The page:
When the Guardian launched phase II of Keep it in the Ground we promised to keep you abreast of all the key moves ahead of the Paris climate summit in December.
To recap, the summit is the latest in the annual round of meetings (Conferences of the Parties in UN jargon) to thrash out a global deal on climate change. The talks have been building up to Paris 2015 after the disappointing ending at Copenhagen in 2009.
Here’s a backgrounder on the talks
This time around, there is widespread optimism that there will be a deal. Why? Because the talks are much further advanced than at the equivalent stage before Copenhagen. Over 150 countries representing 90% of the world’s emissions have already put their greenhouse gas curbing pledges on the table (our big data interactive will help you get to the bottom of what they mean).
Another factor is the French hosts. They have poured a huge amount of diplomatic capital into making these talks a success. Here’s an extract from a piece by the Guardian’s Fiona Harvey, a veteran of reporting many UN climate talks, on France’s diplomatic push:
Every one of France’s ambassadors, in embassies and consulates around the globe, has been educated on the demands of climate change, and instructed in how to communicate the messages to the governments they deal with, ahead of the summit, which starts on 30 November. Ambassadors have been holding public events, private meetings, talks with their diplomatic counterparts, businesses, NGOs and even schoolchildren. At home, the outer walls of the foreign ministry, a stately 19th-century edifice on the banks of the Seine, are covered in a series of banners declaring, in several languages, the messages of Paris Climat 2015. Even the Eiffel Tower. further down the riverbank, has been pressed into service, lit up at night with climate slogans…Climate diplomacy has never seen such a concerted push.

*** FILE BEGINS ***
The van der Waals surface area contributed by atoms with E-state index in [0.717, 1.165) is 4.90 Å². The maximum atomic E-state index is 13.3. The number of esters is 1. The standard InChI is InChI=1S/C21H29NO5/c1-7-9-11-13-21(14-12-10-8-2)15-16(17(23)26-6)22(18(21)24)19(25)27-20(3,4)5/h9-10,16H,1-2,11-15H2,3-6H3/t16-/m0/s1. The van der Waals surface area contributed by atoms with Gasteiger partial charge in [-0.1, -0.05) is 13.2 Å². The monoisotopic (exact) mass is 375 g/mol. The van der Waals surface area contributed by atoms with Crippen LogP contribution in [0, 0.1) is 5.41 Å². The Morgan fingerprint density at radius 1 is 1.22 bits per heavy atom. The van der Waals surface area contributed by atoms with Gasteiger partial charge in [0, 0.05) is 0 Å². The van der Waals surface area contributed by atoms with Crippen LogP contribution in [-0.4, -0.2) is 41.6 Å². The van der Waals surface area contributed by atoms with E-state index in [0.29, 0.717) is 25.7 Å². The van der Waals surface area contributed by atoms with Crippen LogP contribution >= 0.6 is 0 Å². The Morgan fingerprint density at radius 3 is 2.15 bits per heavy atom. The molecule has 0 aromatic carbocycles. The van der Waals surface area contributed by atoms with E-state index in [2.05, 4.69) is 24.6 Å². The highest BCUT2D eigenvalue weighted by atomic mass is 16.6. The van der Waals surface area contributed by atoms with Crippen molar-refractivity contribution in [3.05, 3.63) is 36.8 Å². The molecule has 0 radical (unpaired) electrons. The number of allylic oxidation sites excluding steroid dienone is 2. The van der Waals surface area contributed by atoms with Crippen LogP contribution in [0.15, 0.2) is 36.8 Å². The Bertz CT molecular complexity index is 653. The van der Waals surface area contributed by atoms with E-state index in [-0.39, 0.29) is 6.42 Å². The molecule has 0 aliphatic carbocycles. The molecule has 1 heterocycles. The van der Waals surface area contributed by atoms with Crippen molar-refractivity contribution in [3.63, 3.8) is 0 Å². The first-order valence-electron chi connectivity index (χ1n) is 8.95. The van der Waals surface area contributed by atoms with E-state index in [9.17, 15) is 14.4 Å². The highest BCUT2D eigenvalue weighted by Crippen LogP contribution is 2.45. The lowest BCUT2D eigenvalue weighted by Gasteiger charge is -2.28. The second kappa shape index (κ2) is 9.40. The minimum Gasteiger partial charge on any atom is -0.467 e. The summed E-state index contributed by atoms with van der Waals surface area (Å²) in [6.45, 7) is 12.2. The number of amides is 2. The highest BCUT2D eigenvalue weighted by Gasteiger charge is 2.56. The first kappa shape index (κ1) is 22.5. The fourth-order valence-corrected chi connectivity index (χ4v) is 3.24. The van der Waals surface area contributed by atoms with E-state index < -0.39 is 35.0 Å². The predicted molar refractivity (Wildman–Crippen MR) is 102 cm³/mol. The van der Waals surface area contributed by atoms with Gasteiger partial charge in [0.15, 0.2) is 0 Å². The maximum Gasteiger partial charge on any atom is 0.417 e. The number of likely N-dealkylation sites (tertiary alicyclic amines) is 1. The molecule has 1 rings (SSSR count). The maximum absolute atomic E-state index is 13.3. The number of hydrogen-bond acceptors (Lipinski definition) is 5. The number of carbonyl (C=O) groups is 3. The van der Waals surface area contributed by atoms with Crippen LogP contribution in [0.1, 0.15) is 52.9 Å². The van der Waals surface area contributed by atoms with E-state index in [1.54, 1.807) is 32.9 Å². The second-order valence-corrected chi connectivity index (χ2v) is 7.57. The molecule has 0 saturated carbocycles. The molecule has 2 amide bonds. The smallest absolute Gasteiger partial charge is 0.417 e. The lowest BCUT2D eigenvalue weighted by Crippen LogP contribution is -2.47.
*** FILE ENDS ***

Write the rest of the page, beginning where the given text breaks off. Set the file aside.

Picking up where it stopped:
Another hopeful development this week was the landslide by Justin Trudeau’s Liberal Party in the Canadian elections. The outgoing PM Stephen Harper turned Canada into an international climate pariah so Trudeau’s promise to take part in Paris can only have a positive impact on the talks. But, says US environment correspondent Suzanne Goldenberg, let’s not get carried away. The proof of the pudding will be in the eating.